Solution to the problem:
- Spreading awareness: According to the Australian Bureau of statistics, people of Australia participated in recycling waste and reusing those waste. From the last decade, it has shown that the people are very positive about it. However, it is not enough to make the difference. Its only 9% product that got recycled while 88% were sent to landfill. If the people aware of the consequences of disposing of this E-waste then people could have, the Australian waste management should bring new ideas to recycle all the electronic equipment.
Problem 3: Outdated recovery targets and management of E-Waste: In order to fulfill any goal or objectives it is necessary to set targets, which can be achieved in a better and faster way. Further, this will allow resolving the issues and solving the existing problems. However, in Australia the e-waste problems are going higher compared to its strategies of resolving it, this is because of using an outdated target. The targets set earlier was for the prevailing crisis of that situation, but the current e-waste pollution is more so a new target needs to be set to diffuse the e-waste pollution.
Solution to the problem:
- Fulfilling all the pending targets of waste management: In order to fulfil the pending targets, it is important that the Australian government enhance on the need for waste management and recycling processes. It is noted that the nation is leading in the collection of e-waste (Davis & Herat, 2010). As the new products hitting the market, the burden of the waste on the landfill is increasing day by day. The waste that is already in the landfill should be recycled fast and fulfill the entire pending target.
- E-Waste management: E-waste management should start by all the industries; they can start it with waste minimization and sustainable design of the product. According to the report of United Nations "some 3.5 billion people, half the world's population, lack crucial waste management services, significantly harming the environment, health, and economies" (Recycling, proper waste treatment can be veritable ‘gold mine’ – UN environmental study, 2018). Waste minimization will happen if the industries adopt the following points:
- Inventory management: - Proper control of the materials while manufacturing will reduce the waste. Means if the industries focus on the quantity of hazardous material and less use of raw material than the waste produced will reduce.
- Production- process modification: - If the industries in Australia want to reduce the waste generation, then they should change the production process, means industries should change the materials that they used to make the product or improve their maintenance of equipment that can lead to a significant waste reduction. Hazardous materials can replace or it can use less (Ongondo, Williams & Cherrett, 2011).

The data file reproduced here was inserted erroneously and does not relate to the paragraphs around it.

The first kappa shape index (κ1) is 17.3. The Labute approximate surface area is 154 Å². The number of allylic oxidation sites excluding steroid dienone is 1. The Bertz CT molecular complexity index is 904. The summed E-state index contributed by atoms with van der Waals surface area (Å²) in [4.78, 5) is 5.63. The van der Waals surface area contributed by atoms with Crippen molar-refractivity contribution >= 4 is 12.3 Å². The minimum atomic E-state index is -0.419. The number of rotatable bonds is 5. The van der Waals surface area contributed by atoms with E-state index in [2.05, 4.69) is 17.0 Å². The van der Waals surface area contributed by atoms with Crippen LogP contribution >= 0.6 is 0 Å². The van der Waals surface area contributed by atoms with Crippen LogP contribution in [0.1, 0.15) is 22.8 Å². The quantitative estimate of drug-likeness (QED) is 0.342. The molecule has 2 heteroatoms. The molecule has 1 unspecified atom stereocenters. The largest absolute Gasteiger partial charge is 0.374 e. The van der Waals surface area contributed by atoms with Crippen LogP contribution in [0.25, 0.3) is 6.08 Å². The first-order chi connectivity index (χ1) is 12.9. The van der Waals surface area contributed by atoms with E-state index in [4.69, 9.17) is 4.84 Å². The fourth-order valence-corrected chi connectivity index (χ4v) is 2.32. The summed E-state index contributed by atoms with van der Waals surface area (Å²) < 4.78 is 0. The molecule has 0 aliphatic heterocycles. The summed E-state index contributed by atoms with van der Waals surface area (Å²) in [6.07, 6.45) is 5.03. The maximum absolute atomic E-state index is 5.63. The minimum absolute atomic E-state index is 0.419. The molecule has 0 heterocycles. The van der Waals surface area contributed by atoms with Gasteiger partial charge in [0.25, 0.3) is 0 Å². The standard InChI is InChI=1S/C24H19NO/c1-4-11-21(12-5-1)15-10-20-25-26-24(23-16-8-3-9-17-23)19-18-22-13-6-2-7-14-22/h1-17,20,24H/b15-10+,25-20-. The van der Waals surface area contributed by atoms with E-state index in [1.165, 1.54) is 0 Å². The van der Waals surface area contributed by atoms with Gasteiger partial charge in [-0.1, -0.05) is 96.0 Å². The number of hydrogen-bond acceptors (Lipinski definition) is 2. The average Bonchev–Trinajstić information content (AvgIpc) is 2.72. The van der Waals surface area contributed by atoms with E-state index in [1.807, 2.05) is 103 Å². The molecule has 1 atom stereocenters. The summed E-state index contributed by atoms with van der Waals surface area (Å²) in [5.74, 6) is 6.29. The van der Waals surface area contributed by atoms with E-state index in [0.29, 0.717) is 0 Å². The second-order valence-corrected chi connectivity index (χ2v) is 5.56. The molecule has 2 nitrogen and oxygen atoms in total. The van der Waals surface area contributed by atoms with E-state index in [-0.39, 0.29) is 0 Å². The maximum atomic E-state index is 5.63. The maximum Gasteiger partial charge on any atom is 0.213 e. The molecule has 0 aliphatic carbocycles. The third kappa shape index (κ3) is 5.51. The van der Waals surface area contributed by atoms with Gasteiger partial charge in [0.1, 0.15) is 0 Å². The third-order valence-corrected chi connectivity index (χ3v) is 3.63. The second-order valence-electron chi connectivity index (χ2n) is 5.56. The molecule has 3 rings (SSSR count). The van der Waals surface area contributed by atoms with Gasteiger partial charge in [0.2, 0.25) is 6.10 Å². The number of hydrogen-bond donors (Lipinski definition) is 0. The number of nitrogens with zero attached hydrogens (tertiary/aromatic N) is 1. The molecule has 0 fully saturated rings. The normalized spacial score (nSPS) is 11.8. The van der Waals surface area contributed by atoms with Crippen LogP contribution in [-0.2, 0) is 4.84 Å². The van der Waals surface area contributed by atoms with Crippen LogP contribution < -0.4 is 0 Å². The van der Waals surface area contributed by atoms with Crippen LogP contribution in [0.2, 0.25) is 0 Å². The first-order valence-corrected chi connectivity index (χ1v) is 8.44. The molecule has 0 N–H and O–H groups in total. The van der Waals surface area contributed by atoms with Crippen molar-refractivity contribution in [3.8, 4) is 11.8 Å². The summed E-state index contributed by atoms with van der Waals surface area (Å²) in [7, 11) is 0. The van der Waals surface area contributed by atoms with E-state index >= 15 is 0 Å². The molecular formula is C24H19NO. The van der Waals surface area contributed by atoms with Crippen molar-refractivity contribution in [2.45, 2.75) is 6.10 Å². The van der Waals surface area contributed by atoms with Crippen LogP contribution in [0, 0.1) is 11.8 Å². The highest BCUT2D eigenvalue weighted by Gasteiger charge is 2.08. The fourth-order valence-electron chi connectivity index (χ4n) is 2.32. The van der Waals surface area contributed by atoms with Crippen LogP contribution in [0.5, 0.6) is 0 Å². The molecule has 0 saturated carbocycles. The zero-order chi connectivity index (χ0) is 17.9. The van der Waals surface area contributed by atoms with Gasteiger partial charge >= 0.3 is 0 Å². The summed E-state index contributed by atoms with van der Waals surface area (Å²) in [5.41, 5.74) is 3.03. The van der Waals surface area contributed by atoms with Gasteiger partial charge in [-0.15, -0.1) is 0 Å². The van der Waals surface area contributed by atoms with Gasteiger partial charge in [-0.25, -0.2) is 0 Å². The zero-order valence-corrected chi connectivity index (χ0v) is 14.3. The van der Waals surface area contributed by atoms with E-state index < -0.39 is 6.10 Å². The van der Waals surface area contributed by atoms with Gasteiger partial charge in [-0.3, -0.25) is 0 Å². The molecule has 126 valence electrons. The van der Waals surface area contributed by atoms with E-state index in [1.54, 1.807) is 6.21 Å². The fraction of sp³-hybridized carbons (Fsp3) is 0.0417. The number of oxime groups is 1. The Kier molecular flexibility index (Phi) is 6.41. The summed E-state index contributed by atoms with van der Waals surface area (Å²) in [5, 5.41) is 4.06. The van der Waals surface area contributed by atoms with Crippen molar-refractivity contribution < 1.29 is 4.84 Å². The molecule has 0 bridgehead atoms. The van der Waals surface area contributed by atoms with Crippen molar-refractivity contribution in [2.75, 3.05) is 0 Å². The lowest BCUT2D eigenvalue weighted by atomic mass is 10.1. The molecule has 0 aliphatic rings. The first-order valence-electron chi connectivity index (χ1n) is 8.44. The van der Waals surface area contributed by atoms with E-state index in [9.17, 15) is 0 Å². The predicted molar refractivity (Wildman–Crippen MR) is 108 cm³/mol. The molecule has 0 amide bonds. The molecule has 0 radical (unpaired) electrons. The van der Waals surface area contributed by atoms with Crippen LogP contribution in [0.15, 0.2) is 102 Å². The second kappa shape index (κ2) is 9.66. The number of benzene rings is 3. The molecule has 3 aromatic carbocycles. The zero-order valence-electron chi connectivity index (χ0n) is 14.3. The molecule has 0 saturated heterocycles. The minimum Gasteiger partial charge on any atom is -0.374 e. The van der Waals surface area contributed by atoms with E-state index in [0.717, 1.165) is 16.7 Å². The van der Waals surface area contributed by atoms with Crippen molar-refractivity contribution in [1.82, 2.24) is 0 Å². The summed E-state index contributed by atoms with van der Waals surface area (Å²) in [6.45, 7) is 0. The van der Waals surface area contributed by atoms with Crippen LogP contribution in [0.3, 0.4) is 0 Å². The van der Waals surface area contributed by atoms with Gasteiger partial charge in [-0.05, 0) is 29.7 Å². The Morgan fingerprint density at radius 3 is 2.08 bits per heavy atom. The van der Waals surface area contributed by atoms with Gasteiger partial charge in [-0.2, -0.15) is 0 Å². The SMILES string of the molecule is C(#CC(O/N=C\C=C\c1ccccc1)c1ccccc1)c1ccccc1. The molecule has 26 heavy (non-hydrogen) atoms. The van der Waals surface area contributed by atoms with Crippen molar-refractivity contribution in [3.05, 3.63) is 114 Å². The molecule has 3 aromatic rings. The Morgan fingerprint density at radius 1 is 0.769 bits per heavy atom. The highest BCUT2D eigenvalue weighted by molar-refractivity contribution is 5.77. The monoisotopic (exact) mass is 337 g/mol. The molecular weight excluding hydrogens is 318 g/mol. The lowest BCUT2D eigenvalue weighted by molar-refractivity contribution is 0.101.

- Volume Reduction: - Volume reduction techniques used to reduce the volume of the hazardous portion. Wastes containing different types of metals which need to treat separately so that the value of the metal in the sludge can recover.
- Recovery and Reuse: - Recovery and reuse can eliminate the cost of waste disposal, reduce the waste material cost, anyone can recover waste from off-site or on-site recovery facility.
Based on this research essay it is observed that the problems of awareness among the citizens, which is a major concern as the maximum population, are using appliances that are causing e-waste pollution. Moreover, laws not covering all waste types, setting targets and lack of proper inspection, in the end, are affecting the desired outcome, which is to solve the e-waste problems in Australia. It can be understood that this is a major issue for the country, which can be a downfall compare to other countries. Therefore, the above solutions provided in this research essay need to be implemented soon to mitigate the e-waste pollution and give relief to the citizens suffering from the pollution. The research essay is being prepared by our experts from top universities which let us to provide you a reliable assignment help service.
Davis, G., & Herat, S. (2008). Electronic waste: The local government perspective in Queensland, Australia. Resources, Conservation and Recycling, 52(8-9), 1031-1039.
Davis, G., & Herat, S. (2010). Opportunities and constraints for developing a sustainable e-waste management system at local government level in Australia. Waste Management & Research, 28(8), 705-713.
Global E-Waste Volume Hits New Peak in 2014: UNU Report - United Nations University. (2018). Retrieved from https://unu.edu/news/news/ewaste-2014-unu-report.html
Golev, A., Schmeda-Lopez, D. R., Smart, S. K., Corder, G. D., & McFarland, E. W. (2016). Where next on e-waste in Australia?. Waste management, 58, 348-358.
Herat, S. (2007). Sustainable Management of Electronic Waste (e?Waste). Clean–Soil, Air, Water, 35(4), 305-310.
Kalpana, B., & Prabhavathi, M. (2014). E-WASTE MANAGEMENT.
Kumar, A., Holuszko, M., & Espinosa, D. C. R. (2017). E-waste: an overview of generation, collection, legislation and recycling practices. Resources, Conservation and Recycling, 122, 32-42.
Nisa, M. (2014). E-waste management. Journal of NanoScience and NanoTechnology, 2(1), 766-768.
Ongondo, F. O., Williams, I. D., & Cherrett, T. J. (2011). How is WEEE doing? A global review of the management of electrical and electronic wastes. Waste management, 31(4), 714-730.
Recycling, proper waste treatment can be veritable ‘gold mine’ – UN environmental study. (2018). Retrieved from https://news.un.org/en/story/2013/10/452582-recycling-proper-waste-treatment-can-be-veritable-gold-mine-un-environmental
Tanskanen, P. (2013). Management and recycling of electronic waste. Acta materials, 61(3), 1001-1011.